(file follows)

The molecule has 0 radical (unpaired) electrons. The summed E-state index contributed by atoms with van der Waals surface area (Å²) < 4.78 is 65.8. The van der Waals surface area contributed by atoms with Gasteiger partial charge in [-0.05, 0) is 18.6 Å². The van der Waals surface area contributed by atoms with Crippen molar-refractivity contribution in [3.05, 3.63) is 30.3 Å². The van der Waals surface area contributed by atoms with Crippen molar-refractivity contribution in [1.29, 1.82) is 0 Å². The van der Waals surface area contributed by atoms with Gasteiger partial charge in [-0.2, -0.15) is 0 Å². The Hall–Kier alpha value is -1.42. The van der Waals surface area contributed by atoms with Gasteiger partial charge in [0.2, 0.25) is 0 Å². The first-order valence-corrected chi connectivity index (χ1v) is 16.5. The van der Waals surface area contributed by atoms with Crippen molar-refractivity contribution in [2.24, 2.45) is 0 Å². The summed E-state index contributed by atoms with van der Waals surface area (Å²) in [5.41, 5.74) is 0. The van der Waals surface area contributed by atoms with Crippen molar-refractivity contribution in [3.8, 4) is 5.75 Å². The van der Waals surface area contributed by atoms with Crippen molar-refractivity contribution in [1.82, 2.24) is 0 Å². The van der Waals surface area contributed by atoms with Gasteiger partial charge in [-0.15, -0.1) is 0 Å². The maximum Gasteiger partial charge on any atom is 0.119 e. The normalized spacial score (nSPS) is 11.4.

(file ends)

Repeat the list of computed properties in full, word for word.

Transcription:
The molecule has 0 radical (unpaired) electrons. The summed E-state index contributed by atoms with van der Waals surface area (Å²) < 4.78 is 65.8. The van der Waals surface area contributed by atoms with Gasteiger partial charge in [-0.05, 0) is 18.6 Å². The van der Waals surface area contributed by atoms with Crippen molar-refractivity contribution in [3.05, 3.63) is 30.3 Å². The van der Waals surface area contributed by atoms with Crippen molar-refractivity contribution in [1.29, 1.82) is 0 Å². The van der Waals surface area contributed by atoms with Gasteiger partial charge in [-0.2, -0.15) is 0 Å². The Hall–Kier alpha value is -1.42. The van der Waals surface area contributed by atoms with Gasteiger partial charge in [0.2, 0.25) is 0 Å². The first-order valence-corrected chi connectivity index (χ1v) is 16.5. The van der Waals surface area contributed by atoms with Crippen molar-refractivity contribution in [2.24, 2.45) is 0 Å². The summed E-state index contributed by atoms with van der Waals surface area (Å²) in [5.41, 5.74) is 0. The van der Waals surface area contributed by atoms with Crippen molar-refractivity contribution in [3.8, 4) is 5.75 Å². The van der Waals surface area contributed by atoms with Crippen molar-refractivity contribution in [1.82, 2.24) is 0 Å². The van der Waals surface area contributed by atoms with Gasteiger partial charge in [-0.15, -0.1) is 0 Å². The maximum Gasteiger partial charge on any atom is 0.119 e. The normalized spacial score (nSPS) is 11.4.